At this year’s WOMAD world music festival (27-29 July 2007) UK-based international development agency Christian Aid is asking visitors to join its Climate Changed campaign as they listen to acts from developing countries which are struggling to adapt to the devastating effects of climate change.
Many acts at the festival come from countries that are hit the worst by global warming. Baaba Maal and Daara J’s home country of Senegal has experienced a 30-40 per cent drop in rainfall since the 1970s, which has destroyed farmers’ livelihoods. Mali, the birthplace of Tinariwen and Vieux Farka Toure, has also suffered extreme drought resulting in food shortages.
It is predicted that Trilok Gurtu’s home country India could see a rise in temperatures by as much as four degrees in the next 50 years, which would result in an increase in heat-related deaths, and the spread of diseases such as malaria and dengue fever.
The Christian Aid Climate Changed campaign is calling on the UK Government to ensure the new Climate Bill includes a target for CO2 emission cuts of at least 80 per cent by 2050. It is also calling for the mandatory reporting of CO2 emissions by companies trading in the UK.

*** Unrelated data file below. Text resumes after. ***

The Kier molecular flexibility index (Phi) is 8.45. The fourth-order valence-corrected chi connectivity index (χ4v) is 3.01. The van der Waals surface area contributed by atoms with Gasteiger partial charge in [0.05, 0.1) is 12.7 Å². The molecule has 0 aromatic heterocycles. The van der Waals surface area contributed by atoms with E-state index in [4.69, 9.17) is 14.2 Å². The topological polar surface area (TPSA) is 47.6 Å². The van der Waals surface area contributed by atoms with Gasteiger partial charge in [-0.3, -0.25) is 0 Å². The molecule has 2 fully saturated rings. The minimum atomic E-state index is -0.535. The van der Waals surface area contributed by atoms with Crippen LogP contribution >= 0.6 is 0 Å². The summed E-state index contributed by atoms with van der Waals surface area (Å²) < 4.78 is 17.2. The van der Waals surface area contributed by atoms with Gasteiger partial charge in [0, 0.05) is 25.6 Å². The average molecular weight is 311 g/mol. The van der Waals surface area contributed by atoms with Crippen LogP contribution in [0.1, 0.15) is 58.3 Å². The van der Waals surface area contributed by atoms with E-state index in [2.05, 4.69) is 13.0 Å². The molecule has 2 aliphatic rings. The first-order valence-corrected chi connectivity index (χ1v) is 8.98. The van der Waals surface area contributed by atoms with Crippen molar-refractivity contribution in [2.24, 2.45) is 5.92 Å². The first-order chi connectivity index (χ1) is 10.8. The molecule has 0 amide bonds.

Nazmul Chowdhury from Practical Action in Bangladesh, said: "Forget about making poverty history. Climate change will make poverty permanent."
Christian Aid works in 50 developing countries with some of the poorest communities, helping them to adapt to the effects of climate change.
Festival goers will also be able to find out how to join Christian Aid’s 1,000-mile ‘Cut the Carbon’ march which runs until 2 October. It is the longest protest march in UK history taking in 70 towns across the UK before ending in London. For more information about the rallies in Edinburgh, Newcastle, Leeds, and London as well as concerts in Birmingham and Cardiff visit www.christianaid.org.uk  and www.pressureworks.org